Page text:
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Mars Was Warm, Wet, May Have Hosted Life, Study Says

Anne Minard
for National Geographic News
July 16, 2008
 
For millions of years, early Mars was warm and wet—a perfect host for the development of life—a new study says.

Scientists used NASA's Mars Reconnaissance Orbiter to take a close look at clays on the Martian surface known to be associated with water. (See pictures previously gathered by the orbiter.)

The telltale clays—called phyllosilicates—were found to be scattered broadly across the planet's surface in craters, valleys, delta formations, and dunes.

That means water existed in a variety of terrains, the scientists say.

"It wasn't this hot, boiling cauldron," said lead author Jack Mustard, a planetary geologist at Brown University.

"It was a benign, water-rich environment for a long period of time," he said.

The new study appears in this week's issue of the journal Nature.

Close-Up Views

The wet-era Martian clays were first reported in the December 2005 issue of Nature by French scientist François Poulet and colleagues.

"There had been this thought that there were pockets, but how extensive was it?" Mustard asked.

He and his team—which includes Poulet—documented a diverse assemblage of minerals deposited by water, including kaolinite, chlorite, and hydrated silica, all of which occur in a pattern that indicates a waterlogged Martian crust.

"People like to think of lakes and oceans, but the crust is where early life may have started," Mustard said. "There was tons and tons of water that was just percolating through the crust."

The watery era on Mars appears to have ended abruptly. Olivine—a mineral that breaks down in the presence of water—was deposited atop the clays in a still-visible layer on the surface.

The study authors think Mars's wet period ended before the close of the Noachian epoch, the planet's earliest geologic age. That means Mars was wet sometime between 4.6 billion and 3.8 billion years ago.

Sweet and Sour?

At first blush, the finding appears to contradict a paper published in May in the journal Science.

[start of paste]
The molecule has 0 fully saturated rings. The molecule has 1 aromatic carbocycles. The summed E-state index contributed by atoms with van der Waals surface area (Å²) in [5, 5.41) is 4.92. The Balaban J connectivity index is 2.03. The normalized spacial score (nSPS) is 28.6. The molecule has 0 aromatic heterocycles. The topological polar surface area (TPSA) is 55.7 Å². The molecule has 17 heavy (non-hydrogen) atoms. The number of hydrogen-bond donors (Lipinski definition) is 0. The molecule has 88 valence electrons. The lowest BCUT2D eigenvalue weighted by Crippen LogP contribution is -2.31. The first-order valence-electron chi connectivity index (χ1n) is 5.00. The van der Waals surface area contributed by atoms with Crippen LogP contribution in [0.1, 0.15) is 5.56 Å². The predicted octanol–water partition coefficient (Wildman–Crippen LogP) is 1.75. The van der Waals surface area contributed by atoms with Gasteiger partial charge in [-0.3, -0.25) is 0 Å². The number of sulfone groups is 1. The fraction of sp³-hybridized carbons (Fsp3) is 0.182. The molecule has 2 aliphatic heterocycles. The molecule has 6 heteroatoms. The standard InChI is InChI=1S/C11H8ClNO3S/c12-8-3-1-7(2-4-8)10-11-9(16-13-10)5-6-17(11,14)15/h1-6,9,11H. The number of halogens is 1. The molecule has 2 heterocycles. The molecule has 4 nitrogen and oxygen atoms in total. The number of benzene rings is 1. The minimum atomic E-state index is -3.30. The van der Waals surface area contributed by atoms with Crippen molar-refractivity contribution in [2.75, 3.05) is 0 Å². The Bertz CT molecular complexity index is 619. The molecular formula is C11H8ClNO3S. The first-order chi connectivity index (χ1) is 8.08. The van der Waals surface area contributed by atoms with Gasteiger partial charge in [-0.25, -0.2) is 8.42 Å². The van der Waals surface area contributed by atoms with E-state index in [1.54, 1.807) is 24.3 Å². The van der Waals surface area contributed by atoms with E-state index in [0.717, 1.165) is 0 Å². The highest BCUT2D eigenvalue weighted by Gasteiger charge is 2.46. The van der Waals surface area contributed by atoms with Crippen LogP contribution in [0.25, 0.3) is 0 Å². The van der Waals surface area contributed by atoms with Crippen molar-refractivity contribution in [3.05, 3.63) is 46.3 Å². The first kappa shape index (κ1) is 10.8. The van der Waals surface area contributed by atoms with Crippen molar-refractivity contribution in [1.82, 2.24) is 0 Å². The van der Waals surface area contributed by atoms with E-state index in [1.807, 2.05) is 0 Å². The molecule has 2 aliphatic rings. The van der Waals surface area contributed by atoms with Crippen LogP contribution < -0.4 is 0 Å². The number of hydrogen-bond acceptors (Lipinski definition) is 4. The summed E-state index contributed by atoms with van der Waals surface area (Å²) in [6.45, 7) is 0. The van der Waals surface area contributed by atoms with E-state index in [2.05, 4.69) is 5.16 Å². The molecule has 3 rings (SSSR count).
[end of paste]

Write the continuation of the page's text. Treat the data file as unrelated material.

Harvard University researcher Nicholas Tosca and his colleagues reported finding highly concentrated minerals in the Meridiani Planum region of Mars.

The minerals suggest Mars's surface was once covered in toxic brine—not a place where known life-forms would prosper, the scientists said.

"This goes 180 degrees in the other direction," Mustard said of the current study.

But, he added, the results may still be compatible.

Tosca said in an email, "salty conditions may have followed an era where clay formation dominated, or the two may have overlapped, leading to a diversity of chemical conditions."

Hands-On Ambition

Joe Michalski, an astrophysicist at the Université Paris-Sud who was not involved with the new study, called it a "huge contribution" that's "opened the door for ten years of research and debate."

He said astronomers have made good progress interpreting data coming back from orbiting spacecraft.

"It's clear that we need to work together to figure out a way to go to Mars, collect a sample of these rocks, and bring them back to Earth," he said. "That's really going to be the next milestone."

NASA's Mars Science Laboratory, set to launch in the fall of 2009, is the next hope for securing such samples.

Mars scientists will discuss possible landing sites at a workshop in September.

One of Mustard's graduate students, Bethany Ehlmann, will suggest two well-preserved deltas—sediment formations likely left by flowing water—in the Jezero Crater.

Ehlmann and colleagues reported the location last month in Nature Geoscience.

The crater once contained a lake bigger than Nevada's Lake Tahoe, they say.

"If any microorganisms existed on ancient Mars," Ehlmann said in a statement, "the watershed would have been a great place to live."
 

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